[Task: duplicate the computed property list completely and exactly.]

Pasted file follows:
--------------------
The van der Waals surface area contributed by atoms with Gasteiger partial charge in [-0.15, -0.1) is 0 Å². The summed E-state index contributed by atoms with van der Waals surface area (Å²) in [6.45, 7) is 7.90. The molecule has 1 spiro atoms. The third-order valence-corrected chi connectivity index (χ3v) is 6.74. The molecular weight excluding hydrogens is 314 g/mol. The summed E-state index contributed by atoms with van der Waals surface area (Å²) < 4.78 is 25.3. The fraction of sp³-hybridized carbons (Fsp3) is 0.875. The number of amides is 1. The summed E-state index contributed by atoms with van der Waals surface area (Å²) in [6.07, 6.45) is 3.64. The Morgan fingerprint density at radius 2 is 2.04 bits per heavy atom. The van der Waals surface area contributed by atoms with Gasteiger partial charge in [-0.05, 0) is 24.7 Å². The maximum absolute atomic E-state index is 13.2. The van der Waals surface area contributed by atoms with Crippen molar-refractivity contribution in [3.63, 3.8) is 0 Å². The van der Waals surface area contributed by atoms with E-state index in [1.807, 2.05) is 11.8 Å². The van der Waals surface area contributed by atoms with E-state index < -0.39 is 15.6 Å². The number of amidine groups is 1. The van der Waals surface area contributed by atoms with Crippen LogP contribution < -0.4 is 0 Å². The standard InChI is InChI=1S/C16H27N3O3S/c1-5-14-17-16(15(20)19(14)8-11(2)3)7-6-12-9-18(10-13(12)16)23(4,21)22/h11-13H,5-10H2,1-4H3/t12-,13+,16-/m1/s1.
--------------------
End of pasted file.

The van der Waals surface area contributed by atoms with Gasteiger partial charge in [-0.15, -0.1) is 0 Å². The summed E-state index contributed by atoms with van der Waals surface area (Å²) in [6.45, 7) is 7.90. The molecule has 1 spiro atoms. The third-order valence-corrected chi connectivity index (χ3v) is 6.74. The molecular weight excluding hydrogens is 314 g/mol. The summed E-state index contributed by atoms with van der Waals surface area (Å²) < 4.78 is 25.3. The fraction of sp³-hybridized carbons (Fsp3) is 0.875. The number of amides is 1. The summed E-state index contributed by atoms with van der Waals surface area (Å²) in [6.07, 6.45) is 3.64. The Morgan fingerprint density at radius 2 is 2.04 bits per heavy atom. The van der Waals surface area contributed by atoms with Gasteiger partial charge in [-0.05, 0) is 24.7 Å². The maximum absolute atomic E-state index is 13.2. The van der Waals surface area contributed by atoms with Crippen molar-refractivity contribution in [3.63, 3.8) is 0 Å². The van der Waals surface area contributed by atoms with E-state index in [1.807, 2.05) is 11.8 Å². The van der Waals surface area contributed by atoms with E-state index < -0.39 is 15.6 Å². The number of amidine groups is 1. The van der Waals surface area contributed by atoms with Crippen LogP contribution < -0.4 is 0 Å². The standard InChI is InChI=1S/C16H27N3O3S/c1-5-14-17-16(15(20)19(14)8-11(2)3)7-6-12-9-18(10-13(12)16)23(4,21)22/h11-13H,5-10H2,1-4H3/t12-,13+,16-/m1/s1.